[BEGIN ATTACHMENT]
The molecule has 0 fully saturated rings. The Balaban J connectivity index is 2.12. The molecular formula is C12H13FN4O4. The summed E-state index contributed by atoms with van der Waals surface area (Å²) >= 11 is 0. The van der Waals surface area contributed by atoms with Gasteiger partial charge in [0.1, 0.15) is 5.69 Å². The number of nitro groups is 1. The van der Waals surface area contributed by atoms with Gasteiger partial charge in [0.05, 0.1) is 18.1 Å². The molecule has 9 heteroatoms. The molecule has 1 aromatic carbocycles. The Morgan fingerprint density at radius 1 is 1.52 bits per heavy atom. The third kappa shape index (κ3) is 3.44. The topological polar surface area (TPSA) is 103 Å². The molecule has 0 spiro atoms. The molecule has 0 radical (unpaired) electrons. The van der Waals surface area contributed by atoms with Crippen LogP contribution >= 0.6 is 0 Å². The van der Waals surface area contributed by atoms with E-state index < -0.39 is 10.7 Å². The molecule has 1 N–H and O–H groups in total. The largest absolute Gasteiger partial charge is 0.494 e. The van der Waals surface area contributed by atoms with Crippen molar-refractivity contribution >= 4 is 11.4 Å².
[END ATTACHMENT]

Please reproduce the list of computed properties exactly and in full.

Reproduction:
The molecule has 0 fully saturated rings. The Balaban J connectivity index is 2.12. The molecular formula is C12H13FN4O4. The summed E-state index contributed by atoms with van der Waals surface area (Å²) >= 11 is 0. The van der Waals surface area contributed by atoms with Gasteiger partial charge in [0.1, 0.15) is 5.69 Å². The number of nitro groups is 1. The van der Waals surface area contributed by atoms with Gasteiger partial charge in [0.05, 0.1) is 18.1 Å². The molecule has 9 heteroatoms. The molecule has 1 aromatic carbocycles. The Morgan fingerprint density at radius 1 is 1.52 bits per heavy atom. The third kappa shape index (κ3) is 3.44. The topological polar surface area (TPSA) is 103 Å². The molecule has 0 spiro atoms. The molecule has 0 radical (unpaired) electrons. The van der Waals surface area contributed by atoms with Crippen LogP contribution >= 0.6 is 0 Å². The van der Waals surface area contributed by atoms with E-state index < -0.39 is 10.7 Å². The molecule has 1 N–H and O–H groups in total. The largest absolute Gasteiger partial charge is 0.494 e. The van der Waals surface area contributed by atoms with Crippen molar-refractivity contribution >= 4 is 11.4 Å².